Paper Love: An Author’s Challenge to Writers of All Ages

Like most authors, I love getting fan mail. I mean, wow! There’s nothing more affirming than THIS:

I’d venture to say that I get more mail than most marginally-known authors. But not because I’m more popular. In fact, sometimes I get letters that ask, “So, what do you do for a living?” You’d think if they’re writing to me, they’d already know. Right?

Not always. Sometimes I do get mail from my young readers. But often, my mailbox is stuffed with letters from those who’ve found the 52 Letters Challenge. Maybe they came across it on my website, in which case they’ve figured out that I’m an author. But sometimes they’ve picked it up from a blog post or by word of mouth. Maybe their teacher has compelled the class to take part. It doesn’t really matter to me how they got the idea to write 52 letters in a year. It matters that they’ve embarked on a writing journey that will make someone’s day. Once a week. For a whole year.

When I started the 52 Letter Challenge, I had no idea how far it would reach. People from Australia, Singapore, and Poland have joined the fun.

Sound do-able? Daunting? Like drudgery?

There was a time when letter-writing was a necessary part of communicating. While writing the biographies of Charley Harper, Dottie Kamenshek, and Emma “Grandma” Gatewood, I depended heavily upon letters written decades ago. Letters to and from and about these individuals provided key information and a unique personal perspective not found in newspaper articles.

A letter from artist Charley Harper to Edith McKee during his years serving in the army during WWII. He called her “Ediepie.”

It makes me wonder how research will be done in the future. With so much communication happening via email and texting, how will those conversations be recovered by researchers? They likely won’t be.  Think of the ideas, feelings, thoughts, reactions, emotions, and responses that will go undocumented. Sure, there will be articles and interviews, but those often contain a person’s most guarded answers to questions.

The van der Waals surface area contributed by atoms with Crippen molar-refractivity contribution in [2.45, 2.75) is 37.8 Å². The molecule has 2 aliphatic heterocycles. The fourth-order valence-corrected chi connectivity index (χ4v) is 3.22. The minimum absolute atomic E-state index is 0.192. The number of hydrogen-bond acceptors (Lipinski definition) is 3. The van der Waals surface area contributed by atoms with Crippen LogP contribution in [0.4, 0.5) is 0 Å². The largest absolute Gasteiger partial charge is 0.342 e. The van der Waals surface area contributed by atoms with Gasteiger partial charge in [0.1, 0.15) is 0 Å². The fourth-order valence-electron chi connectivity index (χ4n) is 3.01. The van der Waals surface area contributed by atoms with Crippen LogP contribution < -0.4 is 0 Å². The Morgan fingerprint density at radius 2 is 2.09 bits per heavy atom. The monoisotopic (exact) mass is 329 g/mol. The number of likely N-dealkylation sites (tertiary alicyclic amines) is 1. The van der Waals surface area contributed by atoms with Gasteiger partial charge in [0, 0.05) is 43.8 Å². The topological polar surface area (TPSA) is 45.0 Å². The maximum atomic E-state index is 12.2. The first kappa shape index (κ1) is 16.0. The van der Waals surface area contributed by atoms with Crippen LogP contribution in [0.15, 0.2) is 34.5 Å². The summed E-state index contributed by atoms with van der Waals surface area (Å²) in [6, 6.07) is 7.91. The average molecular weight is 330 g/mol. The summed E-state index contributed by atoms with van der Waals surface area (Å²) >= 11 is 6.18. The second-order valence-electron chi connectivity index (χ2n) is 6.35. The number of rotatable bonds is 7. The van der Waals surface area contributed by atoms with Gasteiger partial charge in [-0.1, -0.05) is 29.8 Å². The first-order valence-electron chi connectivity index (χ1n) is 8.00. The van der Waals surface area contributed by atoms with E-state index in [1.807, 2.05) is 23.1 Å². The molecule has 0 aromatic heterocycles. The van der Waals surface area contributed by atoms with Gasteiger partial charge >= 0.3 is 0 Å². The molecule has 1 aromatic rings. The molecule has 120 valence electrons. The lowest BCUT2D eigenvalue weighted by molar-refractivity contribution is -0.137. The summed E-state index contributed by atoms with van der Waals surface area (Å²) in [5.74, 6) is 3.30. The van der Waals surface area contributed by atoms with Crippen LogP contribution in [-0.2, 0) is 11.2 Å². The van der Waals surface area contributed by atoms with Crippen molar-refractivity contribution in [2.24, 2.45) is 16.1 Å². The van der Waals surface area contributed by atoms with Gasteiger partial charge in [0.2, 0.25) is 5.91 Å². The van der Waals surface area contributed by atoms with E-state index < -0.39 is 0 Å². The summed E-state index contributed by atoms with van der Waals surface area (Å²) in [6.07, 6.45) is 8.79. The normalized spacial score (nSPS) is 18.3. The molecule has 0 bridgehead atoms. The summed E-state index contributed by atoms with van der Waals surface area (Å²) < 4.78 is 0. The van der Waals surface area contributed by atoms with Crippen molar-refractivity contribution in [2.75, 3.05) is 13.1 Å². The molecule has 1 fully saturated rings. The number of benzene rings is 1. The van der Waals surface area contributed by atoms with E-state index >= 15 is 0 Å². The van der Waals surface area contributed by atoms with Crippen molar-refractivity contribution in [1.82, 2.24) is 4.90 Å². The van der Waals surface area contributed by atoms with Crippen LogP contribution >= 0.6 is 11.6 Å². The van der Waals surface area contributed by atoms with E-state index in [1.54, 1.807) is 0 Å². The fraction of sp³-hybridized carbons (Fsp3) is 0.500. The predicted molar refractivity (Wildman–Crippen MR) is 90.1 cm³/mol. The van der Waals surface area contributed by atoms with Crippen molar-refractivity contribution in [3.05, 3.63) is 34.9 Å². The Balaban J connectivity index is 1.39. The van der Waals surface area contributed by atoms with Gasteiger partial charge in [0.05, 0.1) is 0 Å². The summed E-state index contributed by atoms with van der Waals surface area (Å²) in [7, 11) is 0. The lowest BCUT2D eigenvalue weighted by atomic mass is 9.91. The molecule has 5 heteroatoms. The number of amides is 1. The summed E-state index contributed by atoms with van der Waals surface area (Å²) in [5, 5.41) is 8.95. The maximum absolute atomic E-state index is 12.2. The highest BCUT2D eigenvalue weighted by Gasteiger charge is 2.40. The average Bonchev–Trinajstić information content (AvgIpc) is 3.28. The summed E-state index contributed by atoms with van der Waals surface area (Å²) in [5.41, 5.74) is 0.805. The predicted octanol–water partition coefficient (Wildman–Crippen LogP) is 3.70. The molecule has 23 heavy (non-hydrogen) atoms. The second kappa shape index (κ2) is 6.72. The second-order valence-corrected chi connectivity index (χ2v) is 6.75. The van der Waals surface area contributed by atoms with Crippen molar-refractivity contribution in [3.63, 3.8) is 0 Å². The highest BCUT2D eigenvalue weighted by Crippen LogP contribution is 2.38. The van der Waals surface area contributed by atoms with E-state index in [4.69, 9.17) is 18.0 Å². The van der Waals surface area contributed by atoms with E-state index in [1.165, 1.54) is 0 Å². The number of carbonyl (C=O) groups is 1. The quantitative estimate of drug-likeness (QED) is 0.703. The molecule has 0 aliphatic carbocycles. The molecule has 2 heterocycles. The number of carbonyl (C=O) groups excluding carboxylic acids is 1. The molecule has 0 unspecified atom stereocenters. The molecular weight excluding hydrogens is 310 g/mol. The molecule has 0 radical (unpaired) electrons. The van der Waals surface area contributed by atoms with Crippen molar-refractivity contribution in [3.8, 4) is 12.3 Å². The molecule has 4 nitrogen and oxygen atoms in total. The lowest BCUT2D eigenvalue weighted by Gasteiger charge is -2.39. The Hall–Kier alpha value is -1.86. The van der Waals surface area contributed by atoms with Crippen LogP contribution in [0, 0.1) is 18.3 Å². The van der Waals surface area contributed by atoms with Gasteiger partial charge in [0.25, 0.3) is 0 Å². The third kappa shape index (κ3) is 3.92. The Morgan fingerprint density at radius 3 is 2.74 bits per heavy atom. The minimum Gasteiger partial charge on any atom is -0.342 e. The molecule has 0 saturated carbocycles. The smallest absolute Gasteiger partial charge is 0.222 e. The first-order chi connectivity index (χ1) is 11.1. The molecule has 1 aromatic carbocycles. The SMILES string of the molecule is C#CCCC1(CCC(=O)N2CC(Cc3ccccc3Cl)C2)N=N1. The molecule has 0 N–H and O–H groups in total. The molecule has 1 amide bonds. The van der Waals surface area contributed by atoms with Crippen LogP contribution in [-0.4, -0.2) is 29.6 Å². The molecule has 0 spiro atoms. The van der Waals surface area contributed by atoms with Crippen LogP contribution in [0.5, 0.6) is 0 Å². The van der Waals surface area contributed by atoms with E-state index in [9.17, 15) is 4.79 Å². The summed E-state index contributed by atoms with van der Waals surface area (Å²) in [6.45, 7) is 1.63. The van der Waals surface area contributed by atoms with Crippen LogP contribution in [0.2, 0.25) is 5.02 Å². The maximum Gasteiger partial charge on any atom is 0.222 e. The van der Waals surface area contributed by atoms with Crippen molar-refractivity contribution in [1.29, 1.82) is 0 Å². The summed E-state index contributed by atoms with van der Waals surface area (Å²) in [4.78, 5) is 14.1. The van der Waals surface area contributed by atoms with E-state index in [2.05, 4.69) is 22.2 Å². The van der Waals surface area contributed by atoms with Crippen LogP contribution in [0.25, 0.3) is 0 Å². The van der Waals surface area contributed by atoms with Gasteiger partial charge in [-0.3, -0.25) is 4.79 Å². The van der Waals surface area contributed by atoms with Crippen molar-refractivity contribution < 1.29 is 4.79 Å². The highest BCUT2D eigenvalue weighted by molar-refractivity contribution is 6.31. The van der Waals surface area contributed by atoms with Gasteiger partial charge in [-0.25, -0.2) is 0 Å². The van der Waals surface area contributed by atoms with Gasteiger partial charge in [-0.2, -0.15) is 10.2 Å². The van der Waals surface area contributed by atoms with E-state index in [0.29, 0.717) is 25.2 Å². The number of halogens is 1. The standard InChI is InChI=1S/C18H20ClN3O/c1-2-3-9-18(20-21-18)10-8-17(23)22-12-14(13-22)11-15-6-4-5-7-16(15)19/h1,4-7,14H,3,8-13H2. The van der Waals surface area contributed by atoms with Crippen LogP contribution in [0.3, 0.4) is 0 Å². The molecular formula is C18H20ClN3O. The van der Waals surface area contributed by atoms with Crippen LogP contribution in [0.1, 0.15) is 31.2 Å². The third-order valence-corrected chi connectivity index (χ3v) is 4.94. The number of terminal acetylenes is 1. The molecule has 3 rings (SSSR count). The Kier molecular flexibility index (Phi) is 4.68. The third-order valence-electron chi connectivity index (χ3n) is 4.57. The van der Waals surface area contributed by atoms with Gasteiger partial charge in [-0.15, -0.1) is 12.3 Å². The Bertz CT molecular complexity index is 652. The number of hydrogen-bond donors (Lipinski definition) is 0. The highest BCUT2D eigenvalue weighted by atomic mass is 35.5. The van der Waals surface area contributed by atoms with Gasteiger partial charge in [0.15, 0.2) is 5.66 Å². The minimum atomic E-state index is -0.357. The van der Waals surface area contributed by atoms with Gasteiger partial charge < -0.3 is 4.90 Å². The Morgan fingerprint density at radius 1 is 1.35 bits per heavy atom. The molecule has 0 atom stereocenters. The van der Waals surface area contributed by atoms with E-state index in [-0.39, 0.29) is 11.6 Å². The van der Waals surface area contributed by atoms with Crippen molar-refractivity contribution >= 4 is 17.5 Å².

Next time you decide to send an email of appreciation, consider writing a thank-you note. If you want to text “I love you” to your momma, baby, or sweetheart, by all means, do it! And then put it on paper with a big heart beside it and place it in their hands. I guarantee paper love goes into a box or drawer to be treasured later. E-love will be felt at the time, but it will disappear with the rest of today’s million messages.

A little paper love from my big girl!

Send some paper love to someone today.

 

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Michelle Houts

Michelle Houts writes middle-grade, chapter books, and picture books from a restored one-room schoolhouse near her home. She loves reading, mail, farming, and birds. Michelle visits schools and libraries to share writing excitement with future authors. To find out more and to learn about Michelle’s 52Letters Challenge, visit www.michellehouts.com


2 responses to “Paper Love: An Author’s Challenge to Writers of All Ages

  1. What a great post, Michelle. In my dad’s waning years I asked if he’d reply via letters to questions about his childhood – favorite class (recess), first address (Washington Ave), what he liked to do when he skipped school (hop the subway to Yankee Stadium, go to the pool hall). He died in 2000 and I love being able to pull out the letters and hear his voice, see his hand move across the paper.

    Nothing like paper and pen letters. Thanks for the reminder and memories.

    Karyn

    [Reply]

    Michelle Houts Reply:

    What a treasure you have in those letters, Karyn! I wish I had more written memories from my parents and grandparents!

    [Reply]

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